The best time to create a harassment (and any form of discrimination) policy document for your company is perhaps the day the company name is registered and ceases to be a one-man affair. The second best time to create one, if it does not already exist in your company, is now, right after you read through the rest of this article.
Earlier this month, a sexual harassment allegation against the Chief Executive Officer of interenet service company, Tizeti, shored up more experiences about harassment in the Lagos tech industry both from the company’s CEO specifically, as well as in other organisations.
After internal deliberations and weighing-ins by some community members in the ecosystem, the CEO, Kendall Ananyi, has stepped down while independent investigations are carried out.
In an ideal scenario, a company like Tizeti which was founded eight years ago would have a policy document that guides how, who, what is being investigated and the outcome of this investigation as dictated by the penal provisions of said document.
For many startups and companies in the ecosystem, the preoccupation tends to stay with the business side of things: building products, scaling, raising funds, hiring top talent to drive business growth and so on. With lean teams and capital, human resource teams tend to be the last ones to be set up by many startups. What this means is that building company culture and creating an environment that allows every team member thrive while punishing behaviours that deter from this goal takes a back seat.
“There is a difference between setting up a department called human resources (HR) and setting up your company’s HR policy,” says Human Resources Consultant, Vivian Offodile-Adukwu-SHRM, SPHRI.
Ideally, once your staff strength surpasses 30, it is imperative that you begin to consider setting up an actual human resource department.
“However, the fact that you do not have a human resource department does not mean you should not have human resource policies in your company,” Offodile-Adukwu says. “It [policies] should exist as early as you conceive your company and is strongly tied to your company’s culture.”
And these policies are not abstract, undocumented ways of doing things. They are comprehensive documents that address every human activity or interaction in your company from onboarding new staff and performance/compensation metrics to ethical behaviour of every staff member towards each other with their attendant rewards or disciplinary measures.
According to Policy and Communications Expert and Consultant, Jacquelyn Omosumbo Omotalade, a minimal sexual harassment policy document should do the following:
- Establish a written policy prohibiting harassment
- Make sure the policy includes the right provisions
- Communicate the policy and train employees
- Communicate the policy more than once
- Make sure the policy has an effective complaint procedure
Specifically, the policy should include language that:
- States that sexual harassment will not be tolerated
- Defines and provides examples of sexual harassment and other prohibited conduct
- Outlines a procedure for employees to make complaints about sexual harassment, and encourages all employees (not just victims of harassment) to report incidents of unwelcome conduct
- Provides several avenues for an employee to report sexual harassment so that the employee can bypass his or her supervisor should they be the alleged harasser
- Assures that all complaints will be handled as confidentially as possible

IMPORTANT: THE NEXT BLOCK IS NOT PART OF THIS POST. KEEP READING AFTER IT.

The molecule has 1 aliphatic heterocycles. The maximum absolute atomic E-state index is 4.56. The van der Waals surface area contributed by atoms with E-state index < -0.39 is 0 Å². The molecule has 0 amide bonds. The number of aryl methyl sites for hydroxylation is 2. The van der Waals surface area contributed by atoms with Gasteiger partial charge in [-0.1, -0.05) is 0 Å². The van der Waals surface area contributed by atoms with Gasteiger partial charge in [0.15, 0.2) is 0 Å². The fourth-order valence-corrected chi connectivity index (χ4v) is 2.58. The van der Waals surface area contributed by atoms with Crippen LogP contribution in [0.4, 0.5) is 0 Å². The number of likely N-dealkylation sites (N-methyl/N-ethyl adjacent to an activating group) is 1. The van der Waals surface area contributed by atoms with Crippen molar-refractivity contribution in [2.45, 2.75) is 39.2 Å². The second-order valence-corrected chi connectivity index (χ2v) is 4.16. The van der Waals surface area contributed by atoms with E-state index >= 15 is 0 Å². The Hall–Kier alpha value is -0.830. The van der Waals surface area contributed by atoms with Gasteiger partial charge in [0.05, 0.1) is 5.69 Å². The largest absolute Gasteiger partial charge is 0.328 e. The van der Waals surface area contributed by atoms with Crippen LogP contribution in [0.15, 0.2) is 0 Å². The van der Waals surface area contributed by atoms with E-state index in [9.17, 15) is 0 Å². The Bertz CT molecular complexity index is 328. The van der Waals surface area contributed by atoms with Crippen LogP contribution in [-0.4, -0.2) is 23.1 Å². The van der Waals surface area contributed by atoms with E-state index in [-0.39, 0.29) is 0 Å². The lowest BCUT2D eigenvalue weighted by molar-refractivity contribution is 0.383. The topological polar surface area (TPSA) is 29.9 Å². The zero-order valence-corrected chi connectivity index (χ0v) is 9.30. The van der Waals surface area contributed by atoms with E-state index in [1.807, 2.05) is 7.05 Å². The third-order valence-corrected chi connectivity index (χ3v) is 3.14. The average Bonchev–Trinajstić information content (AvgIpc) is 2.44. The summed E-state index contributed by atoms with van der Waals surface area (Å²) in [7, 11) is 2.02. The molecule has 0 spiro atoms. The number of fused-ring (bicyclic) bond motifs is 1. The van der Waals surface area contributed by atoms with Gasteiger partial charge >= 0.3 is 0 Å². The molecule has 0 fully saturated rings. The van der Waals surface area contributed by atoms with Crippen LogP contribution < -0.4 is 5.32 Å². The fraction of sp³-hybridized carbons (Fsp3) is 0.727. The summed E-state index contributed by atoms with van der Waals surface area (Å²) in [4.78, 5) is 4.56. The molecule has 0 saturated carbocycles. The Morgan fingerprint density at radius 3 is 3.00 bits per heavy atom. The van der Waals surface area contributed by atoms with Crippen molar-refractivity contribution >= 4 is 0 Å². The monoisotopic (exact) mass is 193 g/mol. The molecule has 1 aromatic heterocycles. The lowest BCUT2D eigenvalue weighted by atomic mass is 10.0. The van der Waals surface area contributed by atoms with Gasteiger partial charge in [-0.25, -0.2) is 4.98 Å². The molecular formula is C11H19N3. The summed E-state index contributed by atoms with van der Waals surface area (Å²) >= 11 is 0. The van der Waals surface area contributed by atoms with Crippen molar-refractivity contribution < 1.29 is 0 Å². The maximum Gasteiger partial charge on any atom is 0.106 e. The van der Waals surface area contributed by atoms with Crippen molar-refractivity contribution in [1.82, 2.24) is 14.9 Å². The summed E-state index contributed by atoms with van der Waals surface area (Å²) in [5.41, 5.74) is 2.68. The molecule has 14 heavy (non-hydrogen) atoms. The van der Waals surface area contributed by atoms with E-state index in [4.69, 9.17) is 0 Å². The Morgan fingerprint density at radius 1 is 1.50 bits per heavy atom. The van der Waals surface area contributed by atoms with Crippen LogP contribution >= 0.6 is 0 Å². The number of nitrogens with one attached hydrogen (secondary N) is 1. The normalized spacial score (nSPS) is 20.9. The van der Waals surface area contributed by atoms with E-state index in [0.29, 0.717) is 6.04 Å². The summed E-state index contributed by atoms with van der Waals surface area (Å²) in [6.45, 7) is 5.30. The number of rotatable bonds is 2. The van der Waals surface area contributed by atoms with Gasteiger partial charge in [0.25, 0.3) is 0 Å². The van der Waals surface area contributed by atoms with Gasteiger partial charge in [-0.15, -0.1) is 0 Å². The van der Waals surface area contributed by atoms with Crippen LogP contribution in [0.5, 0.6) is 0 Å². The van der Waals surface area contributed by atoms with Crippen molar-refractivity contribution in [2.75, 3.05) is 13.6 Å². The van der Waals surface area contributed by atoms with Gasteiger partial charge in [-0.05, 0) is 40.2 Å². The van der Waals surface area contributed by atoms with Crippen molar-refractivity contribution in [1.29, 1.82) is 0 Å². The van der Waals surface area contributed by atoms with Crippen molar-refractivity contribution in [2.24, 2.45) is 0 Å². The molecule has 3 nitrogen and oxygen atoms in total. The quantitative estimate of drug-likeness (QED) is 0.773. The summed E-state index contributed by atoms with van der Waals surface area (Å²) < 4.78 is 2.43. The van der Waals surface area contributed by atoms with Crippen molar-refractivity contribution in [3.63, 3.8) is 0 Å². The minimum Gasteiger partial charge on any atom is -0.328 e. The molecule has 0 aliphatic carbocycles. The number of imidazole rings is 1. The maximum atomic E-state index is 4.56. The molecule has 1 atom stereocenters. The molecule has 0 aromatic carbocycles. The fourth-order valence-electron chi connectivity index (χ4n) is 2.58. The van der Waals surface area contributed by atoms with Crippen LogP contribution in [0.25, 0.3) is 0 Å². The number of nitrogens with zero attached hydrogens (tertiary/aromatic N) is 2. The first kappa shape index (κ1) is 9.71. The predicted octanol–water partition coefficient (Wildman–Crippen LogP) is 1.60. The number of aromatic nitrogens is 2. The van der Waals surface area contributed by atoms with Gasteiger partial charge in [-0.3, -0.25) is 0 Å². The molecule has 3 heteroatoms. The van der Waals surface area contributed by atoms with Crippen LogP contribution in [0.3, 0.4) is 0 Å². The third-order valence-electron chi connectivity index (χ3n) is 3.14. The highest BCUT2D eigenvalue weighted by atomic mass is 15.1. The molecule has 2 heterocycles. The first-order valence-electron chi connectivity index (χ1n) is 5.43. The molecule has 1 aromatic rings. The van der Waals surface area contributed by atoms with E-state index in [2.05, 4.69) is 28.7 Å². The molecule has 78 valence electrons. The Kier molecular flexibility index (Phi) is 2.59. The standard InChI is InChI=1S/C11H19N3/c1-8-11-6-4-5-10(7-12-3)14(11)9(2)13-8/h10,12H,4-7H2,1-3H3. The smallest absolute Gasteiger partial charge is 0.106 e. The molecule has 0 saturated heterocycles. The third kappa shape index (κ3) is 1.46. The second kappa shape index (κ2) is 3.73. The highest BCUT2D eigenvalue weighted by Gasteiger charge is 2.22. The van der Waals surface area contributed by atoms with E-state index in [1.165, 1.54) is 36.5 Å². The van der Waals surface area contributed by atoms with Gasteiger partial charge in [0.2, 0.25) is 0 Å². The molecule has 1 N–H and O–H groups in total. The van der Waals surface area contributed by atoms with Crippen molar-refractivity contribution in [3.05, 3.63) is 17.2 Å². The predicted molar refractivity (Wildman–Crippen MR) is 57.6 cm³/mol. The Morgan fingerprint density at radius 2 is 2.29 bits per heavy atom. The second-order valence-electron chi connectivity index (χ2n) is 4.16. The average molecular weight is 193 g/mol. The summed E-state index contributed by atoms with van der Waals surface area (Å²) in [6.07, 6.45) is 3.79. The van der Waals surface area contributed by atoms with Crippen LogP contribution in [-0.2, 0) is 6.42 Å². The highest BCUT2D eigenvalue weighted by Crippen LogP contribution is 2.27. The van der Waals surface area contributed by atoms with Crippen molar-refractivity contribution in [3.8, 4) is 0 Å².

- Guarantees that employees who complain about sexual harassment will not suffer adverse job consequences (retaliation) as a result of the complaint
- States that any employee who engages in unwelcome sexual conduct is subject to discipline, up to and including discharge, and
- Requires supervisors and managers to immediately report suspected sexual misconduct
Sexual harassment policies can take into consideration existing national or state laws that address sexual misconduct particularly if a case is deemed criminal by the law.
Nonetheless, documents like these are first and foremost a reflection of the company’s vision about what culture it intends to and is building and should receive unwavering support and enforcement from every person who makes up the organisation from the least ranked staff to the highest ranked staff and even the company’s board if there’s one.
“So often companies are in the habit of checking off boxes such as sexual harassment training and not doing the real work of making sure a sexual harassment free and inclusive workplace actually exists,” says Omotalade.
According to Lexi Novitske, Managing Partner, Acuity VC, policy documents (which must clearly define what constitutes harassment) must detail the full process of “reporting (particularly to the board), investigating, responding, and ultimately disciplining.”
“Allowing serious harassers to resign quietly does not do anything to prevent them from causing harm elsewhere, nor does it affect cultural change,” Novitske adds.
Do whistleblower policies count? In the global tech industry, some of our understanding of the extent to which our digital activities go have been unravelled by whistleblowers who, for instance, uncovered what Facebook was doing with all the data they were collecting from millions of its users.
It is also helping uncover sexual misconduct at global technology companies.
Take Susan Fowler’s 2017 blogpost about sexual harassment at Uber and her subsequent book-length account of how even the HR department failed to take up multiple harassment reports seriously.
“Most whistleblower policies in reality offer very little protection,” Omotalade says.
At Google, a group of six women who, last year organised a walk out after getting wind of the company paying large sums to executives accused of sexual harassment said they faced retaliation with threats of demotion and “dramatic role changes” with a few of them having to exit the company altogether.